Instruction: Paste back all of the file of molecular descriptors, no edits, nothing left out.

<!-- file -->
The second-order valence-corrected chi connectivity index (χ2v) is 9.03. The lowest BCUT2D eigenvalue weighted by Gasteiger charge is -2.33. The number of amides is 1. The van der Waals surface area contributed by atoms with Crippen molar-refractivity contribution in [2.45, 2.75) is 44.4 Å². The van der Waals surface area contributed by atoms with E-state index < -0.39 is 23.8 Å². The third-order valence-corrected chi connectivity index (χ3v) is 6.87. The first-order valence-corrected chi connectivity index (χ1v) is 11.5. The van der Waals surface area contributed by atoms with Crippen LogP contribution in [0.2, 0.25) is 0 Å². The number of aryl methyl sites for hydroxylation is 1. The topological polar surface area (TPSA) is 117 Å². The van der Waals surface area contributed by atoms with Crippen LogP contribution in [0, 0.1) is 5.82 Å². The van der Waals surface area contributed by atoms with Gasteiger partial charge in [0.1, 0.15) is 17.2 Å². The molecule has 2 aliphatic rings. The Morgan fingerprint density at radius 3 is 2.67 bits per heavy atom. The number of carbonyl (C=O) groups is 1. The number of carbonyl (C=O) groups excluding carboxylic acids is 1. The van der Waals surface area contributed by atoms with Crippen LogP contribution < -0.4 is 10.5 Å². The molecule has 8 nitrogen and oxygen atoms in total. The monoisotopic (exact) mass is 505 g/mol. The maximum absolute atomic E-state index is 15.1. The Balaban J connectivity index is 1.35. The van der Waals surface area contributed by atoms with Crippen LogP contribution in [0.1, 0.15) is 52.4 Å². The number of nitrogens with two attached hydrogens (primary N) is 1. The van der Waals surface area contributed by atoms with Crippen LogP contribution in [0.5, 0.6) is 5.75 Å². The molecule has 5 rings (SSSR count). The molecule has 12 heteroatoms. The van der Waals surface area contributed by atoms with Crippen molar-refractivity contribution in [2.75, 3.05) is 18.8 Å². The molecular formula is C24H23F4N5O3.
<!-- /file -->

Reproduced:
The second-order valence-corrected chi connectivity index (χ2v) is 9.03. The lowest BCUT2D eigenvalue weighted by Gasteiger charge is -2.33. The number of amides is 1. The van der Waals surface area contributed by atoms with Crippen molar-refractivity contribution in [2.45, 2.75) is 44.4 Å². The van der Waals surface area contributed by atoms with E-state index < -0.39 is 23.8 Å². The third-order valence-corrected chi connectivity index (χ3v) is 6.87. The first-order valence-corrected chi connectivity index (χ1v) is 11.5. The van der Waals surface area contributed by atoms with Crippen LogP contribution in [0.2, 0.25) is 0 Å². The number of aryl methyl sites for hydroxylation is 1. The topological polar surface area (TPSA) is 117 Å². The van der Waals surface area contributed by atoms with Crippen LogP contribution in [0, 0.1) is 5.82 Å². The van der Waals surface area contributed by atoms with Gasteiger partial charge in [0.1, 0.15) is 17.2 Å². The molecule has 2 aliphatic rings. The Morgan fingerprint density at radius 3 is 2.67 bits per heavy atom. The number of carbonyl (C=O) groups is 1. The number of carbonyl (C=O) groups excluding carboxylic acids is 1. The van der Waals surface area contributed by atoms with Crippen LogP contribution < -0.4 is 10.5 Å². The molecule has 8 nitrogen and oxygen atoms in total. The monoisotopic (exact) mass is 505 g/mol. The maximum absolute atomic E-state index is 15.1. The Balaban J connectivity index is 1.35. The van der Waals surface area contributed by atoms with Crippen LogP contribution in [0.1, 0.15) is 52.4 Å². The number of nitrogens with two attached hydrogens (primary N) is 1. The van der Waals surface area contributed by atoms with Crippen LogP contribution in [0.5, 0.6) is 5.75 Å². The molecule has 5 rings (SSSR count). The molecule has 12 heteroatoms. The van der Waals surface area contributed by atoms with Crippen molar-refractivity contribution in [2.75, 3.05) is 18.8 Å². The molecular formula is C24H23F4N5O3.